The study of the informal economy has in recent years become a matter of compelling importance. The many changes at the global
level in terms of the liberalization processes, deregularization of labour markets and the use of new technologies that impact labour conditions have necessitated closer attention to the informal economy and to the risks and vulnerabilities faced by those dependent on it for their survival. Naila Kabeer’s book Gender and Social Protection Strategies in the Informal Economy makes a significant contribution to the growing body of literature on this subject.
Kabeer’s concern with social protection relates mainly to the manner in which public policy shapes instruments and measures to deal with risks and vulnerabilities faced by the poor, especially women. The book is mainly a compilation of the working of social protection measures in different parts of the world along with the assessment of these programmes.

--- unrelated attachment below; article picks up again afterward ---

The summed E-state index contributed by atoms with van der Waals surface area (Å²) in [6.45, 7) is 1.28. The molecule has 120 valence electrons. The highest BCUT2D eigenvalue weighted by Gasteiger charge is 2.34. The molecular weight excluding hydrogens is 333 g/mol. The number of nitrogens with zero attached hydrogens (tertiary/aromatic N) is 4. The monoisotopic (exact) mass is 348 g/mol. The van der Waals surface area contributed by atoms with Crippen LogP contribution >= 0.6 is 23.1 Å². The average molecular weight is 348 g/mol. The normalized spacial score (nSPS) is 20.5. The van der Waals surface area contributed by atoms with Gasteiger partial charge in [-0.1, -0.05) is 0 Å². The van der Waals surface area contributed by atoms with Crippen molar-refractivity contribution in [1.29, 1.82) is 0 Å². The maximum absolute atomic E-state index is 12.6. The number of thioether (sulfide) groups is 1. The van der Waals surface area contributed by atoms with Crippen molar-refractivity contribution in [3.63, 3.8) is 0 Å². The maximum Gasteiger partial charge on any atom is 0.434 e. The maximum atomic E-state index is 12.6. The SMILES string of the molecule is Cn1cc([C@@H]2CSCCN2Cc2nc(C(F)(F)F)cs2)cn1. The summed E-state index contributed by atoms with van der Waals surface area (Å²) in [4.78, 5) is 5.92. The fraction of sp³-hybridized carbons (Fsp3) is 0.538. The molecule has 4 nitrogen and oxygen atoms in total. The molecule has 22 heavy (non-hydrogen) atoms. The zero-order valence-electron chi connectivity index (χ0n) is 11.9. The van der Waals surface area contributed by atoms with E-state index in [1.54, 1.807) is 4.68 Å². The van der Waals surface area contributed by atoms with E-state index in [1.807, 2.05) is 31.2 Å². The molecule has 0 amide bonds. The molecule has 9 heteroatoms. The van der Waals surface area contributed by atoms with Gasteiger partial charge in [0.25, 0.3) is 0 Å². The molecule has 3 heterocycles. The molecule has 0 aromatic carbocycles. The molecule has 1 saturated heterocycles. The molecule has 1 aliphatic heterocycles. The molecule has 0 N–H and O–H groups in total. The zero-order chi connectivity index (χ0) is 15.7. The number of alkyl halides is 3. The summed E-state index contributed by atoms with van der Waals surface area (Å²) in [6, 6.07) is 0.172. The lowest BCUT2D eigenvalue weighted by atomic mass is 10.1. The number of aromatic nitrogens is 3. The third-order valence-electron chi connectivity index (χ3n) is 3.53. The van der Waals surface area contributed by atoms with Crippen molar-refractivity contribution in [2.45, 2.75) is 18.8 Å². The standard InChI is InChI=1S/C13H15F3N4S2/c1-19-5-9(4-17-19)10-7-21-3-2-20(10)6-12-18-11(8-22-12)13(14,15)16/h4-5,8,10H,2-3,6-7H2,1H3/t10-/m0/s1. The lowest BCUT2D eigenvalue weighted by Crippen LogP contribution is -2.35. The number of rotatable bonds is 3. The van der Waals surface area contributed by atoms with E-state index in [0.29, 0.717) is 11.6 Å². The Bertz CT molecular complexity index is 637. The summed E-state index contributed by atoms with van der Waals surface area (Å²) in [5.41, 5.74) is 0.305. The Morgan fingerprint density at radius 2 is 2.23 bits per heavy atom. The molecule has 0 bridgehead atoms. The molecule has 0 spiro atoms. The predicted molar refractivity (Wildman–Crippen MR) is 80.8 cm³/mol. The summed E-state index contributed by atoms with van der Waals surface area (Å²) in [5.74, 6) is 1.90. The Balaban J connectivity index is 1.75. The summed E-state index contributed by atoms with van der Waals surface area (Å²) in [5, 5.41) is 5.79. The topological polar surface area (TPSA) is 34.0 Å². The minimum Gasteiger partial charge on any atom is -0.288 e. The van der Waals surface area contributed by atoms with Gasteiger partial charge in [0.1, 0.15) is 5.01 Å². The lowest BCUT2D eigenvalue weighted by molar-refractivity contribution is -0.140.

Its objective is to inform the design of future policies by drawing on the lessons learnt from the earlier experiences. In her consideration of the diverse social protection instruments introduced by different governments the world over, Kabeer emphasizes the need to integrate measures to reduce poverty with social protection strategies.Gender and Social Protection Strategies in the Informal Economy does not draw overt attention to its structure but seems to make its point through three interconnected parts: the first part comprises the first three chapters, which provide details of the global context that explain the need for a focus on social protection measures for the poor, these chapters also delineate the analytical framework for ensuring a serious engagement with gendered issues within the informal economy; the second part, which includes fives chapters, describes and assesses schemes and programmes devised by public policy (as well as protest activities) to provide social protection to vulnerable sections of the global population, especially within the developing countries; the third part of the book, containing the concluding chapter, draws on the earlier sections to recommend a ‘generative model’ of social protection.